6. A Game of Chess
The game between Agent Cooper and Windom Earle is a dangerous game, a deadly game - both because of various reasons, but the most endangering and critical reason would be that none of them is fully aware of the consequences of his own actions. This inability (and in-enabledness) of both men would culminate into the tragic that both are being caught and consumed and kept by forces and concepts none of them is able to understand. This lack of knowledge has fatal consequences, for both of them are forced to give up their identity and their loyality to concepts they previously believed in. Windom Earle might definitely be the bad guy, but he, too, fells victim to the spiritual entities inhabiting the Black Lodge. Salvation is a goal appreciated by both of them, salvation from the past and for their lack of understanding.
What is the consequence of their game of chess - apart from the lives taken by Earle and the personal tragedy for Cooper when his loved one, Annie, disappears? The connectedness of the very town of Twin Peaks is proving throughout the game - none of the actions of Earle is singular, his appearance is causing a long-lasting and far-reaching chain of events striking hard into the heart of the town. A game - a setup, a constructed havoc, a mayhem created by anti-creational force, a distortion of reality. The change of pace is a catalyst for more action, action driving several plots to their ultimate peaks and chaos. The death of Josie and the fate of her spirit as well as the resulting desparation of Sheriff Truman, the (serious?) change of heart of Benjamin Horne, the personal tragedy resulting from Horne's involvement in the family matters of the Haywards, the general succession of events leading to the ultimate cliffhanger.
Windom Earle's interest in the lodges - how can that be explained? Is there a personal interest in that, a motivation for raising the stakes in this personal vendetta of his? A continuing effort to solve the puzzle he was confronted with while working for Blue Book? A puzzle he couldn't solve then and is hoping to solve now? Did he know about the Lodges while working for Blue Book, or did his involvement have more to do with extraterrestrial phenomena (which the Lodges would very well be, but departing from the usual conception of ET influence on this planet)? The motivation of Windom Earle could be a key to his game, but the easiest (but most incomplete) explanation of his doings would be a combination of his yearning for revenge and his zealous search for the Black Lodge.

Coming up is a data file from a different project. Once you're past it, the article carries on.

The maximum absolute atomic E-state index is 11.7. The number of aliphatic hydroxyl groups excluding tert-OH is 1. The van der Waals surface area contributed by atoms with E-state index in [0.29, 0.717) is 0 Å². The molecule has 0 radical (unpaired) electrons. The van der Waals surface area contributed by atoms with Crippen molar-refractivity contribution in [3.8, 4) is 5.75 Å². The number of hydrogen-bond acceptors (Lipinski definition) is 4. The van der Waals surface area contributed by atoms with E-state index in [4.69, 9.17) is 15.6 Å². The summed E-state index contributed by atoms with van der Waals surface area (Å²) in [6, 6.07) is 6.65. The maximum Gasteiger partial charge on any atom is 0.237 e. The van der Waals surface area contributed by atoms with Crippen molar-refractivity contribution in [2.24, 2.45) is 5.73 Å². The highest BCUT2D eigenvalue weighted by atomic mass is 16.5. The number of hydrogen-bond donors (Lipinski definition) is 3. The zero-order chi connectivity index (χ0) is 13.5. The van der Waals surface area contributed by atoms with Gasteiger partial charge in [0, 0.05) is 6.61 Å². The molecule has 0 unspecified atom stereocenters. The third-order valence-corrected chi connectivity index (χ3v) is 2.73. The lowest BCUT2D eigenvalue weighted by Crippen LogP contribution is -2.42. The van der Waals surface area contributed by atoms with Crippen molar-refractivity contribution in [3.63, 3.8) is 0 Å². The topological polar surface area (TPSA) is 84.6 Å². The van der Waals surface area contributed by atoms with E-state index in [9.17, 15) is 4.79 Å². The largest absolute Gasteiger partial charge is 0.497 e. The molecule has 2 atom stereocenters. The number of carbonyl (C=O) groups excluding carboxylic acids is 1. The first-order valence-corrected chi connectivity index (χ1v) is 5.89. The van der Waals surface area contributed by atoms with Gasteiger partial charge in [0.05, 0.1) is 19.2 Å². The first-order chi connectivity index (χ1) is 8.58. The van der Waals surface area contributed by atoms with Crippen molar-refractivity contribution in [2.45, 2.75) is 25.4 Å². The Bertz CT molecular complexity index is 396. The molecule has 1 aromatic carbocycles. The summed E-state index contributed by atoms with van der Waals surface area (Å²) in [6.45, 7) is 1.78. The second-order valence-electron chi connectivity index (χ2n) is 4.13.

There still is another factor to be taken into account, the influence of the Lodges themselves. The Lodge inhabitants regularly appear on the show, may it be in the form of the owls or the Giant or the Little Man From Another Place, might it be through their counterparts (the old man in the hospital holding the spirit of the Giant), or BOB, or any indirect way of experiencing their influence (blue electric light, shaking of hands, microphone failures, messages from the Log Lady or Major Briggs, several visions etc.). The resulting observation would lead to the implication that there is a continuing influence on the inhabitants of Twin Peaks, an atmosphere of darkness and desparation.
The game played in Twin Peaks is a Lynchian game, a never ending game, a devastating game, a never fully explained game, a cosmic game, a game allowing multiple interpretations. Weird is just a mild description for this style. The inhabitants of the town are not the players, they are merely puppets whose strings are moved from somewhere else, ultimately by Lynch, of course, but when trying to find an in-show explanation, the Lodges could very well serve not only as observers but also as an influencing institution.
October 22nd, 1998